CH: So it’s to get everything into the pipeline right away. So if someone has a brilliant idea, you see it and go, Okay, fast track this.

AB: Right. The concept is actually taken from [the] startup ecosystem because usually people run around with their presentations and make this elevator pitch to a dozen people. But what if all the people came to the same place and tell you right away what they think. We don't have time for running around. We need to deliver some solutions really fast. So this is the way we think.

CH: What was your last big success story for it?

AB: We started at the end of April, and at this point we have more than 650 applications. This actually shows that the defense tech industry is booming in Ukraine. You can imagine a year ago, that didn't exist at all. Now it's almost a thousand different companies. Recently, we had a case where people applied with an automated robotic machine gun turret. They went through all the procedures, [saw] the feedback, [and it was] recognized as a priority. Then they went through the certification process — this usually takes three to five years — in around two months. And the first dozens of units have been supplied on the front line already.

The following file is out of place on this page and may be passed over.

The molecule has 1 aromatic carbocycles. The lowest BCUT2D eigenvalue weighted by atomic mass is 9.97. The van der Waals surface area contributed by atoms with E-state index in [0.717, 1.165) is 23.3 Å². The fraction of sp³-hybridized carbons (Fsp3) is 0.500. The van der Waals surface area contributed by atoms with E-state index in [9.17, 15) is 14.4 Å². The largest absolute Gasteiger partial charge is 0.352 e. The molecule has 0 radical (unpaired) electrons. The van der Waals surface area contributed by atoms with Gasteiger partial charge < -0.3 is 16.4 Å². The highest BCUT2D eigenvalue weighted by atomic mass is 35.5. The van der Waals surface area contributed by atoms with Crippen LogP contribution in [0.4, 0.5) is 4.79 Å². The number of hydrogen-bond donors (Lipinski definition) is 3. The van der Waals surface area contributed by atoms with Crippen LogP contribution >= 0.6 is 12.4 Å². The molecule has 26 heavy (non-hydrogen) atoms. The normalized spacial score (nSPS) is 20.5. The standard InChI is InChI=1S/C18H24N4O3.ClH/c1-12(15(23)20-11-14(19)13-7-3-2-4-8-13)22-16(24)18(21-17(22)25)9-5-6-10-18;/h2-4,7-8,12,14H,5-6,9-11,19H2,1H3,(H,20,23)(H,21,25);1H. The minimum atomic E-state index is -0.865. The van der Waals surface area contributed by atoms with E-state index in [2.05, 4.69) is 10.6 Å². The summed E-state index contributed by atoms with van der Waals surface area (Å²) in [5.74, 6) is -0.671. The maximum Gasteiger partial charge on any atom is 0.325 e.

CH: What does it do exactly?

AB: It's a robotic machine gun. So you, as operator, can sit in the trench. And the platform, on its wheels with the machine gun, [can] go forward and shoot Russians. It also has automatic targeting capabilities.

CH: And it was a robotics company that found a new use for what it was doing? Was that the idea?

AB: Most of the ideas come from the concept that we need to save the lives of our soldiers because we fight with an enemy much, much bigger than us. If we just give them a symmetric answer, we're not going to win this. We need to find asymmetric solutions — like fighting their warships with marine drones.

CH: So you're being more clever — fighting with your brains while they’re fighting with brawn.

AB: Yes, they can supply the front line with a lot of soldiers. But if we can give an answer — a machine fights instead of a human — or we can at least make sure that [our soldiers are] not in danger of dying, we can reduce this risk. That’s the kind of solution we're looking for.